Vision (vizh’әn) n. 4 a) the ability to perceive something not actually visible, as through mental acuteness or keen foresight
Barber and budding entrepreneur Paul McPherson is a visionary.
When it comes to his business, The Coolest Cuts Beauty and Barber Studio located at 927 East 123rd Street in Cleveland’s Glenville neighborhood, McPherson sees what can be and works diligently towards making it a reality.
A graduate of Shaw High School, McPherson obtained his barber’s license in 2011, but he began cutting hair at age 12. He attributes his cutting skills to a lifelong passion for drawing.
“I’ve always known how to draw. To me, clippers are just another form of pencil,” he says. “I’ve always been creative with the clippers; it was a way to make fast money. Now, I’m profiting from my craft and I’ve been blessed to find my niche.”
McPherson opened the current version of The Coolest Cuts in 2015, but the road from acquisition to grand opening was far from smooth. “I bought the building in 2013; it took me 2 ½ years to fix it up.”
From 2011-2013, McPherson worked in Emani’s Barber Shop, where he initially launched his Coolest Cuts brand. Located only a block away from his current location, he was forced to close due to foreclosure on the building.
“I was trying to stay in the area. I got lucky and got this property,” McPherson said.
In its previous incarnation, the building at 927 housed a full service gas station with two repair bays.
“Eventually, they stopped selling gas and focused on auto repairs,” says McPherson. “When I got ownership of the building, I discovered the interior had suffered extensive fire damage and there was a burned-out car in one of the bays. I saved one of the car lifts and built over it; I removed the other.”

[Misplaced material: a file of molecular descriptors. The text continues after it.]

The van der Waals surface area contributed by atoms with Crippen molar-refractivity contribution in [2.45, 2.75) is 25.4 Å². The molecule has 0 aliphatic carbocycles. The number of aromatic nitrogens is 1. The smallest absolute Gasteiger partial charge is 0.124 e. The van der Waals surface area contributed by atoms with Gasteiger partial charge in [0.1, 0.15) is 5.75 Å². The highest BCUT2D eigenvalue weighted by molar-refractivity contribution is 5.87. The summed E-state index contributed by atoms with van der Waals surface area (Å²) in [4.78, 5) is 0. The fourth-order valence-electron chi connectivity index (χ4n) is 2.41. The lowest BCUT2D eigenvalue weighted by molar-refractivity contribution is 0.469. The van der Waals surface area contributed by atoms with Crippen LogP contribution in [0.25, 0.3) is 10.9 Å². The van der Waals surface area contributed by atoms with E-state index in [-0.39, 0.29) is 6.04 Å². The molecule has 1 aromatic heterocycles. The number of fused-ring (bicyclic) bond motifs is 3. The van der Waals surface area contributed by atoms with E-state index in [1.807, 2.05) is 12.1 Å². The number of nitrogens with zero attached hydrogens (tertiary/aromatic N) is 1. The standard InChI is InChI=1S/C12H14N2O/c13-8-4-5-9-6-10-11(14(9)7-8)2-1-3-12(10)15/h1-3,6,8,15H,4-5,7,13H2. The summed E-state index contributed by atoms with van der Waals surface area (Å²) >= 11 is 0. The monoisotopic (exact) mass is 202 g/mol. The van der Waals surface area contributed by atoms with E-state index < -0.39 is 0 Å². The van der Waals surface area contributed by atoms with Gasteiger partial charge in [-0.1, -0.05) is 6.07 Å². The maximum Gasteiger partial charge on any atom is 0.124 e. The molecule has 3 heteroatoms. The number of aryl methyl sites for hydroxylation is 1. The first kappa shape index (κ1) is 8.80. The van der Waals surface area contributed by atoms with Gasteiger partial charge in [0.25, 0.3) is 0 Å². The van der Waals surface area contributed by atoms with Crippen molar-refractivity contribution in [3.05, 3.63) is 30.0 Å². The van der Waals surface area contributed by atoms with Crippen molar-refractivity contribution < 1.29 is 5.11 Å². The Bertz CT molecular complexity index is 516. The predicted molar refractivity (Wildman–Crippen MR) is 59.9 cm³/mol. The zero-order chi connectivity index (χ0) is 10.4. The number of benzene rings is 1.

As extensive as the interior damage was, renovating the exterior proved more expensive. “I started from the outside. There was a literal forest on the roof of the building and approximately four feet or dirt, trees and shrubs surrounding one side and the back of the building. After removing all the dirt, I created a small patio behind the building, enclosed with privacy fencing.”
While renovating the barber shop, McPherson had to have a complete wiring overhaul as well as new water lines installed underground to replace the lead piping. Knowing he would one day do something else on the land, he had the water and power lines extended out to the far side of the property.
McPherson’s latest venture is to open a fast-food carry-out restaurant in a trailer adjacent to the barber shop, which will be called Starr’s Burgers & Dogs and rented out to a business partner.
“My friends couldn’t fathom what I was trying to explain to them. They couldn’t understand why I wanted to create the restaurant separate from the main building. I told them ‘I want to utilize all of my property.’”
McPherson recently received approval from the Cleveland Board of Zoning Appeals to move forward with the restaurant. Due to the COVID-19 pandemic, the entire process was done virtually.
“One of the members of the zoning board came out to take photos of the property. He complimented my work and vision, and I really appreciated that.”
While McPherson is working out the finishing touches and paperwork with Starr’s, (he’s hoping to open the restaurant this spring) he’s already at work on adding another piece to his property puzzle: to acquire land directly across the street for a parking lot. Doing so would free up the meager street parking available in the immediate vicinity.
“I went to the Land Bank, and put in an application, along with sketches of my plans for the land. A hearing was initially scheduled months ago, but it’s been delayed multiple times due to COVID.”
McPherson has also received a letter of support from Councilman Kevin Conwell, as well as signatures from nearby residents in favor of his efforts.
“Some people try to talk down about this area, but I’m helping keep the neighborhood alive, trying to build it back up for the next generation. People drive by and thank me; I’m just trying to keep it going.”
Learn more about the Glenville neighborhood on the Famicos website here.
Born and raised in East Cleveland, Nate Paige has contributed more than 25 years to local journalism. He got his professional start at the Cleveland Call & Post and would later get his foot in the door at Cleveland.com as a copy editor. While there, he held a number of positions including entertainment reporter, community editor, hyperlocal producer, and social media coordinator. He currently handles social media for the city of Shaker Heights.